Under the masterful hands of Philippe Herreweghe those present at the opening concert of the Lufthansa Festival of Baroque Music 2011 (as well as those listening on BBC Radio 3) experienced a serenely beautiful performance, one that left no doubt as to the depth of the conductors knowledge of the music and its hidden treasures. However, I dont think I was the only member of the audience to find it almost too beautiful, too respectful while it would be churlish to say that there was anything at fault with the performance, I simply yearned for a bit of risk-taking and excitement.
This was certainly one of the most micro-managed performances of the B minor Mass that I have ever witnessed, as performer or audience: it seems that with Herreweghes encyclopaedic knowledge of every detail contained within Bachs score comes a desire to direct the execution of each of those details. Every chorus entry received its own gesture and look, as did instrumental interjections at times it appeared as if Herreweghe could hardly restrain himself from actually taking a violin or oboe from its owners grasp and playing it himself.
There certainly were hair-raising moments: speeds were refreshingly quick, which both aided soloists breathing and made the sometimes drearily-performed Kyrie II and Gratias agimus/Dona nobis pacem wonderfully light and transparent, although it seemed that the Laudamus te was a three-way tempo battle between Herreweghe, soprano Hana Blaikov and leader Sophie Gent, with the two ladies winning on points.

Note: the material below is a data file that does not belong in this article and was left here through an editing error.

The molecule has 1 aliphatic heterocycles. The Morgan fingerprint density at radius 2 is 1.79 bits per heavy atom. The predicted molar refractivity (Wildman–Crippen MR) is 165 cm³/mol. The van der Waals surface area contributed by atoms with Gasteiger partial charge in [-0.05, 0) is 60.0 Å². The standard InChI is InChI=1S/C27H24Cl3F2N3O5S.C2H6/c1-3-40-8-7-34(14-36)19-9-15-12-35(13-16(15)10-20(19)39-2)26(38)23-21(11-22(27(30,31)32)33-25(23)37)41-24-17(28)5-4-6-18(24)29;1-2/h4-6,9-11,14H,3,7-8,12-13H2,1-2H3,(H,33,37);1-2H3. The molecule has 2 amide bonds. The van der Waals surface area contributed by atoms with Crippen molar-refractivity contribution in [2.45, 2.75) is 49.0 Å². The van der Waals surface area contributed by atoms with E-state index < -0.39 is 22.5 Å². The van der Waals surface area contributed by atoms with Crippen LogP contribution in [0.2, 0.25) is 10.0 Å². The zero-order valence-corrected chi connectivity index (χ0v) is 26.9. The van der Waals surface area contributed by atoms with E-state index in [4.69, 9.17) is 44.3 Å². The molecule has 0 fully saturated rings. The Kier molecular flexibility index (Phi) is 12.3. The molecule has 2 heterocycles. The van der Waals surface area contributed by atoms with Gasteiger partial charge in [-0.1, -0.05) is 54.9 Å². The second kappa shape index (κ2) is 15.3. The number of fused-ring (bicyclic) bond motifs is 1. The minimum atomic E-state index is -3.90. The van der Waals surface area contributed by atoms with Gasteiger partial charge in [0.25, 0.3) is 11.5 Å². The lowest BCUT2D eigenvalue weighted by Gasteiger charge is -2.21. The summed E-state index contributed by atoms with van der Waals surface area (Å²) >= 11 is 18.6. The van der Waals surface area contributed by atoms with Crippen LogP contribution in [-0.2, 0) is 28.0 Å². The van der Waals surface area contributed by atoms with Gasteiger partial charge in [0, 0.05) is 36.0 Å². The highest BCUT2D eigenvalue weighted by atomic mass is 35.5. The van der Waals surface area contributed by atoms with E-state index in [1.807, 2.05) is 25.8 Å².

Blaikov was, for me, the best of the vocal soloists (all of whom stepped out from within the chorus), although the use of two sopranos meant that her contribution was over long before the interval. Counter-tenor Damien Guillon a former pupil of Andreas Scholl who, at first listen, sounds eerily similar to his teacher has a bright, clear, strong sound that blended well with soprano Dorothee Mields in the Et in unum Dominum and which also made one sit up and listen with interest in the Qui sedes and the Agnus Dei (although some hints of fatigue started to creep in towards the end of the latter).
Tenor Thomas Hobbs seemed to be having a bit of an off day, his normally ringing upper register sounding strained in the Domine Deus (with Mields) and the solo Benedictus (which, coming towards the end of the performance, might be put down to tiredness from singing all the preceding choruses). Both these movements were highlighted by the exquisite playing of flautist Patrick Beuckels, full of character and expertly sensitive to the words and breathing of his vocal colleagues.
The orchestra were on excellent form as well as Beuckels, Teunis van der Zwart on corno da caccia and oboist Marcel Ponseele produced top-drawer solos and the choir of the Collegium Vocale Gent, some hesitant soprano entries aside, similarly so.
Nothing was out of place with the performance, yet a greater, brighter energy seemed to be almost bursting at the seams to be released by Herreweghe, but his view of the piece demanded restraint while some of the longer build-up sections were superbly marshalled and crescendos managed perfectly, every final chord and climactic point was allowed just a split-second release before being immediately brought back down with a calming motion from the maestro. It was a fitting tribute to Bach, whose music was appearing in the Lufthansa Festival for the first time since 2008 (yes, you read that correctly), but I felt that it could have been so much more thrilling and fulfilling.
Further details of St. John’s, Smith Square concerts can be found at www.sjss.org.uk